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Selection Forces and Constraints on Retroviral Sequence Variation

Science  11 May 2001:
Vol. 292, Issue 5519, pp. 1106-1109
DOI: 10.1126/science.1059128

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Abstract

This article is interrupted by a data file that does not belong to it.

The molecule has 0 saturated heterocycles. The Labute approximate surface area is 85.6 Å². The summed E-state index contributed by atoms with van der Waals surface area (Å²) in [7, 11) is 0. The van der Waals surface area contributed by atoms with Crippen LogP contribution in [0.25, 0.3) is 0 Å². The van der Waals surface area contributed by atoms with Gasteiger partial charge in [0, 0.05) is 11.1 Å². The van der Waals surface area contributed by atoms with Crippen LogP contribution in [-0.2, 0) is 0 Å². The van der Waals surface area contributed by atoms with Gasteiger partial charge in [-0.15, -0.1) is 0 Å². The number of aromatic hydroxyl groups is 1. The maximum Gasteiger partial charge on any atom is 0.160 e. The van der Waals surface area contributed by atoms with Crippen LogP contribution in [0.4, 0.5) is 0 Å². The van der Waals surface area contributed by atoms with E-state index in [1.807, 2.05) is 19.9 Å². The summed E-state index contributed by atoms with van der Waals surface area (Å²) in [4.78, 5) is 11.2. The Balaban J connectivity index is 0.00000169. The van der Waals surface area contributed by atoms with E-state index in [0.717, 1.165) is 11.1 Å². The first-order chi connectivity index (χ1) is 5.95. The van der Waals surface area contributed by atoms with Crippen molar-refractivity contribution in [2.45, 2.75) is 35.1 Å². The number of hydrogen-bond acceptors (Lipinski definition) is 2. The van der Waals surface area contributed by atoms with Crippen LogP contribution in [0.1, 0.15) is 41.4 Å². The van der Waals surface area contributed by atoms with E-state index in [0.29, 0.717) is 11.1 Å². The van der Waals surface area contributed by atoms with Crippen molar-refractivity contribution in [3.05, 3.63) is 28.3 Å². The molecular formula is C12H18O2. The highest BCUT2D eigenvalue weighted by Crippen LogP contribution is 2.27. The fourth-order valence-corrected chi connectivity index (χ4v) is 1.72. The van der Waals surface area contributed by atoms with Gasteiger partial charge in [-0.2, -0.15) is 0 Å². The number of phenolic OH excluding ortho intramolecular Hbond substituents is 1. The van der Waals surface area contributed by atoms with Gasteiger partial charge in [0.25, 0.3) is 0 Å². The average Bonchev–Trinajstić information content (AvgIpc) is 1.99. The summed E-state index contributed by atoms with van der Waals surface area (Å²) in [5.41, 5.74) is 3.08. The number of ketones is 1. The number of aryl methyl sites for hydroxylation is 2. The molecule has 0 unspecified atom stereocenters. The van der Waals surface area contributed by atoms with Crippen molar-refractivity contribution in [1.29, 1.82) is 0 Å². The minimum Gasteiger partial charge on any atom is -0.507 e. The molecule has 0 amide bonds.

All retroviruses possess a highly error-prone reverse transcriptase, but the extent of the consequent sequence diversity and the rate of evolution differ greatly among retroviruses. Because of the high mutability of retroviruses, it is not the generation of new viral variants that limits the extent of diversity and the rate of evolution of retroviruses, but rather the selection forces that act on these variants. Here, we suggest that two selection forces—the immune response and the limited availability of appropriate target cells during transmission and persistence—are chiefly responsible for the observed sequence diversity in untreated retroviral infections. We illustrate these aspects of positive selection by reference to specific lentiviruses [human and simian immunodeficiency viruses (HIV and SIV)] and oncoviruses [feline leukemia virus (FeLV) and human T cell leukemia virus (HTLV)] that differ in their extent of variation and in disease outcomes.

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